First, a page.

Updated: Feb 16, 2021
Finding lock-down hard with young children? Here are some simple ideas you might find useful.
First things first - children, by design, are meant to be out, doing energetic things, experimenting, exploring. Keeping them indoors goes against all of those things built into them by nature. So don't worry. It's not just you. We're all struggling.
The struggle is even more real, if your child has special needs. Children with autism or learning difficulties, or attention difficulties struggle many times more because of added behavioural complications.
So what can you do to help?
The first and the easiest thing to do is to bring structure into your child's life. While it seems easy to let your child wake up when they want to, watch TV for as long as they want to or eat whatever they want and whenever they want to, this DEFINITELY WILL NOT WORK for long.
In the absence of structure and a routine, children just get confused. And this confusion will show up as difficult behaviour. If your child has special needs, the difficult behaviour will be even more pronounced.
The easy way to bring in a routine, is to build it around your own. When do you wake up? Your child can be up shortly after that. Simple things that form part of the routine, like brushing teeth, having a shower need to be maintained consistently. While it is easy to let your child just laze about all day, don't fall into that temptation.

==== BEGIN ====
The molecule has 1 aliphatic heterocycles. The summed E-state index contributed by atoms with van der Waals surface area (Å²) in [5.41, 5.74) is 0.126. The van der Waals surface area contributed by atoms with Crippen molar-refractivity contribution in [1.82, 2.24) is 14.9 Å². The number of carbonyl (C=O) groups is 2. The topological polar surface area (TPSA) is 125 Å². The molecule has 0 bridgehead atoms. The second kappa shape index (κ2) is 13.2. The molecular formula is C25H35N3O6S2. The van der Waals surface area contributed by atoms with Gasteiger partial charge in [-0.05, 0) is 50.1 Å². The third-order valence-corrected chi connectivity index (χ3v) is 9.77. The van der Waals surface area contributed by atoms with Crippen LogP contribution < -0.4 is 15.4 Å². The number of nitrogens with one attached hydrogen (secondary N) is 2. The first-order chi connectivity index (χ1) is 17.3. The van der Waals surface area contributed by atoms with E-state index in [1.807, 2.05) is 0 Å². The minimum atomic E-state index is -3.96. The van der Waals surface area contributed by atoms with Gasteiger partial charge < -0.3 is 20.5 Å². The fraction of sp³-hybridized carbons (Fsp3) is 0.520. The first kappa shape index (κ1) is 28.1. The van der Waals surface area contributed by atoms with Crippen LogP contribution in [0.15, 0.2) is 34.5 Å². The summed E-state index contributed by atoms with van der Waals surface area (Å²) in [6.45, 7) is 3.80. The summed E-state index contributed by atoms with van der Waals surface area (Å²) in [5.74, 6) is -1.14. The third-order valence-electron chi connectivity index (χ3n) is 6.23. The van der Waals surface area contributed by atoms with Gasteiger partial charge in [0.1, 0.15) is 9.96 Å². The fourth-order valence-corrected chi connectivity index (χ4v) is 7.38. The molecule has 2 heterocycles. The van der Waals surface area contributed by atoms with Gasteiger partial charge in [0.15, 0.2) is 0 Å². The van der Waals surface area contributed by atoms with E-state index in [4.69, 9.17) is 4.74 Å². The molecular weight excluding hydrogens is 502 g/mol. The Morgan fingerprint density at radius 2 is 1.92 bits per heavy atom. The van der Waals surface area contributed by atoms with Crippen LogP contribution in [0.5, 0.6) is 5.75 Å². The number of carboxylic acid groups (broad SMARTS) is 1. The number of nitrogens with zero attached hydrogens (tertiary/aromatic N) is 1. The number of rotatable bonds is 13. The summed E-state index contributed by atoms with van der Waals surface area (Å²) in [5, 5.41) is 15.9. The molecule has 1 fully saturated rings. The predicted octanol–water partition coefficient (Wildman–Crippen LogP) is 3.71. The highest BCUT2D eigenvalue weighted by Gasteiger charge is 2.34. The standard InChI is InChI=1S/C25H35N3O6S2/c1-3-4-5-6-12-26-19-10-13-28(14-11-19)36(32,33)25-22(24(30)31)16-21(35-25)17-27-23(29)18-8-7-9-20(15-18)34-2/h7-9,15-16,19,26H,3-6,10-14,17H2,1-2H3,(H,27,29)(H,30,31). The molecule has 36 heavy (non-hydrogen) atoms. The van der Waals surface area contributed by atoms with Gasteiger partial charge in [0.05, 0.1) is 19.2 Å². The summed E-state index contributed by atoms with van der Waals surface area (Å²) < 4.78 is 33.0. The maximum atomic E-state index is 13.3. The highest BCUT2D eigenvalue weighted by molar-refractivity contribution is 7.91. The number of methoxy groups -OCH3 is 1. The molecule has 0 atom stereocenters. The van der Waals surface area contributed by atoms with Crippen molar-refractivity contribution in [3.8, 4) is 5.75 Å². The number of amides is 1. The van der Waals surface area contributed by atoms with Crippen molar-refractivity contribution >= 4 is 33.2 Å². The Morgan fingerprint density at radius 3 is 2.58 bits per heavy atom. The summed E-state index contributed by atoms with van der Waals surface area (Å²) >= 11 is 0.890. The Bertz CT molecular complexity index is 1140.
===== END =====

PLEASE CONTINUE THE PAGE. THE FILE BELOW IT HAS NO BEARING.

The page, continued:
Meals are important time markers for a child. So try and serve breakfast, lunch and dinner at consistent times through the day. It helps the child figure out how much time has passed in the day and how many more hours are yet to come. They cannot look at a clock and figure it out like we do.
All children can do simple chores. Let them do this consistently. Your two year old can put her own toys away. At the end of every playtime, and as you transition into a meal time, you can remind her with a 'Have you tidied your toys up?' She can put her own dirty clothes into the laundry basket. Your child can bring in the newspaper, water indoor plants, clear up after they finish eating and put clothes out to dry. You can decide what they will do depending on their age and ability. The important thing is not how much they do but how consistently they do it.
Decide in advance how much TV your child will be allowed to watch. TV time should not stretch on indefinitely. There are guidelines about how much TV is good for children.
Make sure that your child is getting enough sleep. Being sleep deprived is enough to cause the best of us to act in strange ways. Think about the effect it will have on a developing brain. There are guidelines here about how much sleep children need.
Once you set meal times, sleep times, TV time and chores time, you will find that you only need to find ways to fill the time in between these.
If your child has spent the last several weeks without much structure and routine, he might initially protest at the structure that is being imposed on him. Build it up slowly and gently. But don't give up - building a sound structure will serve you well for years to come.
And have you tried our Brainy English app (by Brainy Bug Resources)? With hundreds of words and sentences, our app is designed to make English easy for your child.